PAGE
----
Wednesday, July 1, 2015
Summer is going fast already! Of course, not liking heat, bugs, sweat, dirt, yard work and high utility bills, I am not a fan of summer. However, I do love to curl up with a cold drink and "an improving book" (as my beloved Jeeves would say), and I have a huge stack that I'm eager to dive into.
Here are a few I'm especially looking forward to:
Lisa Bergren's River of Time Series. This was another series I started and really enjoyed and then was forced to set aside because of real-life deadlines. I loved the characters in these time-travel books, and I want to get reacquainted.
Tiger's Paw by Kimberly A. Rogers. This is a novella, the prequel to her long, ambitious urban fantasy series. Rogers is imaginative and has the skill to touch minds and hearts with her writing. I'm eager to find out where her characters will take me.
And, somewhat related to each other, I want to read The Monogram Murders by Sophie Hannah and Poirot and Me by David Suchet. Hannah's book is a new Poirot mystery sanctioned by Agatha Christie's estate, and how could I miss the story of how actor Suchet spent twenty-five years as the incarnation of Christie's classic Belgian detective?
I could go on for several pages on the subject of books I want to read. And I have deliberately not included any of the wonderful books by my fellow Inkwell writers. First off, there are too many to list here. And if you want to see them all, you can look at our books page.
So what's in your TBR pile? And why?
Friday, June 26, 2015
Of all the silly things I don’t have time for, making a fairy village is near the top of the list. But of course, I’m planning for the new Fourth of July family tradition. Last year, we started with ‘fairy village in a pot’. My granddaughters were all over this like s’mores on a toddler’s face and hands. My grandson politely said, "no, thank you." Part container garden, part fairy homestead.
First we painted small wooden houses. Not exactly the wood tones I would have chosen (I guess these were rasta-fairy-ian fairies.) but the painting went well, as did the landscaping. This included both live plants of the small variety, and artificial flowers popped into tiny little vases. (The vases were tossed out with old science equipment—some sort of lab mini plastic vial).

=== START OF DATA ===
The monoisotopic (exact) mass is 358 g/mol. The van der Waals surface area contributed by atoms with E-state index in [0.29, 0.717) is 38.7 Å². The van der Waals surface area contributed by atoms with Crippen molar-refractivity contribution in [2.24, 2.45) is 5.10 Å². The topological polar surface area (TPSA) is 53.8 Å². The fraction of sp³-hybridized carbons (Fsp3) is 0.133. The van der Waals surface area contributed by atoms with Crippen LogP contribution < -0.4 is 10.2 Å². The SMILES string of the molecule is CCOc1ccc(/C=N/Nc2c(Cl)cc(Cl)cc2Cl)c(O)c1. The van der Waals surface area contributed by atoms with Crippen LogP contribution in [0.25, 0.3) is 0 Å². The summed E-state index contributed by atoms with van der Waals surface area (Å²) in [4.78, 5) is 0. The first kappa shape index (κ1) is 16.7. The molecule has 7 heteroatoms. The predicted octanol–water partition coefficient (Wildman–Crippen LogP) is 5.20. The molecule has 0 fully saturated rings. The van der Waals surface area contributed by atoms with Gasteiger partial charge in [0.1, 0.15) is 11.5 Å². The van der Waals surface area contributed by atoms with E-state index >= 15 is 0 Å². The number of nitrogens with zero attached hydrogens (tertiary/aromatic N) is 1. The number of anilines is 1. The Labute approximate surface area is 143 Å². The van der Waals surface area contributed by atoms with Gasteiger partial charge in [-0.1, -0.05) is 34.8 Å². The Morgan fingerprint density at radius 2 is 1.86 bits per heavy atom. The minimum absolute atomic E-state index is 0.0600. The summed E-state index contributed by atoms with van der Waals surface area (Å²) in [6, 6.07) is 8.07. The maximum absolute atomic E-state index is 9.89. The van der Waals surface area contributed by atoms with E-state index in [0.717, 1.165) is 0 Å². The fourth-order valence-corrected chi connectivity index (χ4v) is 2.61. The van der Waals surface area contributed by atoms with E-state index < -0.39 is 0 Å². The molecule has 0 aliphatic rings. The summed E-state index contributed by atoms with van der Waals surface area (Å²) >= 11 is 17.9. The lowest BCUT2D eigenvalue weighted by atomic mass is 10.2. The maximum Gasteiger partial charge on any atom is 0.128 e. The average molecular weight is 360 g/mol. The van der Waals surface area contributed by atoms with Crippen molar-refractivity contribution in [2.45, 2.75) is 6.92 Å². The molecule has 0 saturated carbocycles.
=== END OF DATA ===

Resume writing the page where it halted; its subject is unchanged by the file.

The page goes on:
I knew that horticulture degree would come in handy.
We added dried moss, gossamer-like fabric (left over from a butterfly wing costume, of course), seashells, and sea glass.
The project was successful, but only made me more expectant for season two, and the upgrade to a full village in 2015. I expect there will be some grout involved somewhere. I mean, you’ve seen all the samples on Pinterest, right?
Last summer, we visited a Fairy House competition. Everything in each set up was completely natural, as in, no artificial flowers or paint. While I won’t be competing anytime soon, it was a lot of fun and sparked our creativity.
Our fairies go to North Carolina for the winter. (Thankfully… we had two feet of snow most of the winter) But they’re back and looking for an upgrade.
If you don’t think I’m telling the truth, then how did ‘shed’ fairy wings, end up in the bed of one of our houses?
Yes, while cleaning up over Memorial Day weekend, my granddaughter found dragonfly wings in the bed of her house. Imagine my surprise when she pulled out real wings!
|Granddaughter #2 showing off the fairy wings she found. I don't know how fairies lose their wings. |
Maybe I don't want to know.
Do you ‘village’ like I do? Small or big? We allow gnomes in ours, too, of course.
Wednesday, June 24, 2015
By Lisa Karon Richardson
With a consummate eye for composition, tone, and mood, Vivian Maier captured mid-century urban America as no one else. One of the most talented photographers of the 20th century she was nevertheless a complete unknown until the time of her death. It wasn’t until a storage unit she had rented was auctioned for non-payment that the world was introduced to her genius. Luckily an amateur historian, John Maloof, bought thousands of her undeveloped negatives for $380.